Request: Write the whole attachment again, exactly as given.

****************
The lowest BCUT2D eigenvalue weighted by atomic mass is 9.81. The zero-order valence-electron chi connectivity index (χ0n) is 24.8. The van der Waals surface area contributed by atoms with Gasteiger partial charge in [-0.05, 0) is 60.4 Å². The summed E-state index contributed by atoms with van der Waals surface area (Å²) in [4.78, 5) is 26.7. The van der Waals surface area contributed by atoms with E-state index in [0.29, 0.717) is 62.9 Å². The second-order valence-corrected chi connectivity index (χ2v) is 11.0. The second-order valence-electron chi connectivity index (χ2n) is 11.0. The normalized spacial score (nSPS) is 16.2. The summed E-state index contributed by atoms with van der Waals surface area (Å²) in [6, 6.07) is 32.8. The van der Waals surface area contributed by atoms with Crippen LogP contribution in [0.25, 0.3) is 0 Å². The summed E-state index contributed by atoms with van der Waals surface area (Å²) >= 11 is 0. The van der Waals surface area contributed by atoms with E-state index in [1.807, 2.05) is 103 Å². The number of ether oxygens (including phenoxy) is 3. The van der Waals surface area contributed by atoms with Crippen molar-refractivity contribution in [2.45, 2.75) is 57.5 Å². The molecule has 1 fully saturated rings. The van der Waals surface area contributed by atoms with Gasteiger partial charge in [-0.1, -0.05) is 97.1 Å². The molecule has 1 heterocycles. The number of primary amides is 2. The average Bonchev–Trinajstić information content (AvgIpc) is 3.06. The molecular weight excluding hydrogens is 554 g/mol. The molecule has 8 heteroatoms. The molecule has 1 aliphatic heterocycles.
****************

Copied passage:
The lowest BCUT2D eigenvalue weighted by atomic mass is 9.81. The zero-order valence-electron chi connectivity index (χ0n) is 24.8. The van der Waals surface area contributed by atoms with Gasteiger partial charge in [-0.05, 0) is 60.4 Å². The summed E-state index contributed by atoms with van der Waals surface area (Å²) in [4.78, 5) is 26.7. The van der Waals surface area contributed by atoms with E-state index in [0.29, 0.717) is 62.9 Å². The second-order valence-corrected chi connectivity index (χ2v) is 11.0. The second-order valence-electron chi connectivity index (χ2n) is 11.0. The normalized spacial score (nSPS) is 16.2. The summed E-state index contributed by atoms with van der Waals surface area (Å²) in [6, 6.07) is 32.8. The van der Waals surface area contributed by atoms with Crippen LogP contribution in [0.25, 0.3) is 0 Å². The summed E-state index contributed by atoms with van der Waals surface area (Å²) >= 11 is 0. The van der Waals surface area contributed by atoms with E-state index in [1.807, 2.05) is 103 Å². The number of ether oxygens (including phenoxy) is 3. The van der Waals surface area contributed by atoms with Crippen molar-refractivity contribution in [2.45, 2.75) is 57.5 Å². The molecule has 1 fully saturated rings. The van der Waals surface area contributed by atoms with Gasteiger partial charge in [-0.1, -0.05) is 97.1 Å². The molecule has 1 heterocycles. The number of primary amides is 2. The average Bonchev–Trinajstić information content (AvgIpc) is 3.06. The molecular weight excluding hydrogens is 554 g/mol. The molecule has 8 heteroatoms. The molecule has 1 aliphatic heterocycles.